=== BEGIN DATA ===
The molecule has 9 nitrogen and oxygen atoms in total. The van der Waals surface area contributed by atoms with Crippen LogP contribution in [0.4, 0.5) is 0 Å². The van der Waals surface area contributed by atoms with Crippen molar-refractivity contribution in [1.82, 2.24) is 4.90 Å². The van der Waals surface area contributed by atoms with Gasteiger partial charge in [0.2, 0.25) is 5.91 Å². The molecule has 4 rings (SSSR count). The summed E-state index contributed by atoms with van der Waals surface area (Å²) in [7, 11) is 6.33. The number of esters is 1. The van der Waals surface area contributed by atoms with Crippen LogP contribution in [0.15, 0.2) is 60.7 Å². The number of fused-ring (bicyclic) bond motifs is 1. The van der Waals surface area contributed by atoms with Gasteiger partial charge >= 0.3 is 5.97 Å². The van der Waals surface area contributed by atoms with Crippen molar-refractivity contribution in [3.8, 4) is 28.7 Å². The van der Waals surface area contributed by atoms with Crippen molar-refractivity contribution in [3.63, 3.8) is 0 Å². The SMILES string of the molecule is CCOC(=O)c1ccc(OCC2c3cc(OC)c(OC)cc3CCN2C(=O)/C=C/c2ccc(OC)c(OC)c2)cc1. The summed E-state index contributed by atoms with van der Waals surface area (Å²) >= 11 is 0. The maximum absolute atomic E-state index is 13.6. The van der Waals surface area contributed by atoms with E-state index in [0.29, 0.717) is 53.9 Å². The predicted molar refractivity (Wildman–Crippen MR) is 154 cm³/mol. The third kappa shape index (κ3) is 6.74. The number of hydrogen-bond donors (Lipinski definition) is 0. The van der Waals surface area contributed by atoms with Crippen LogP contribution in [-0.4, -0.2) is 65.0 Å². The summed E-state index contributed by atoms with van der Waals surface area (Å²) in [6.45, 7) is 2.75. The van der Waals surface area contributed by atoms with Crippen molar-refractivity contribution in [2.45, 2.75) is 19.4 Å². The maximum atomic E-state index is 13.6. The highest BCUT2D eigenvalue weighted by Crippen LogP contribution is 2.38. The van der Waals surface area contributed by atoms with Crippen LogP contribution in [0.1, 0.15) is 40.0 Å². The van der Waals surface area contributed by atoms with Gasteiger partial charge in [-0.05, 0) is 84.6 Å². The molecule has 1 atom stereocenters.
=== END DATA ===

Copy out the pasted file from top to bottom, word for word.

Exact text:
The molecule has 9 nitrogen and oxygen atoms in total. The van der Waals surface area contributed by atoms with Crippen LogP contribution in [0.4, 0.5) is 0 Å². The van der Waals surface area contributed by atoms with Crippen molar-refractivity contribution in [1.82, 2.24) is 4.90 Å². The van der Waals surface area contributed by atoms with Gasteiger partial charge in [0.2, 0.25) is 5.91 Å². The molecule has 4 rings (SSSR count). The summed E-state index contributed by atoms with van der Waals surface area (Å²) in [7, 11) is 6.33. The number of esters is 1. The van der Waals surface area contributed by atoms with Crippen LogP contribution in [0.15, 0.2) is 60.7 Å². The number of fused-ring (bicyclic) bond motifs is 1. The van der Waals surface area contributed by atoms with Gasteiger partial charge >= 0.3 is 5.97 Å². The van der Waals surface area contributed by atoms with Crippen molar-refractivity contribution in [3.8, 4) is 28.7 Å². The van der Waals surface area contributed by atoms with Crippen molar-refractivity contribution in [3.63, 3.8) is 0 Å². The SMILES string of the molecule is CCOC(=O)c1ccc(OCC2c3cc(OC)c(OC)cc3CCN2C(=O)/C=C/c2ccc(OC)c(OC)c2)cc1. The summed E-state index contributed by atoms with van der Waals surface area (Å²) >= 11 is 0. The maximum absolute atomic E-state index is 13.6. The van der Waals surface area contributed by atoms with E-state index in [0.29, 0.717) is 53.9 Å². The predicted molar refractivity (Wildman–Crippen MR) is 154 cm³/mol. The third kappa shape index (κ3) is 6.74. The number of hydrogen-bond donors (Lipinski definition) is 0. The van der Waals surface area contributed by atoms with Crippen LogP contribution in [-0.4, -0.2) is 65.0 Å². The summed E-state index contributed by atoms with van der Waals surface area (Å²) in [6.45, 7) is 2.75. The van der Waals surface area contributed by atoms with Crippen molar-refractivity contribution in [2.45, 2.75) is 19.4 Å². The maximum atomic E-state index is 13.6. The highest BCUT2D eigenvalue weighted by Crippen LogP contribution is 2.38. The van der Waals surface area contributed by atoms with Crippen LogP contribution in [0.1, 0.15) is 40.0 Å². The van der Waals surface area contributed by atoms with Gasteiger partial charge in [-0.05, 0) is 84.6 Å². The molecule has 1 atom stereocenters.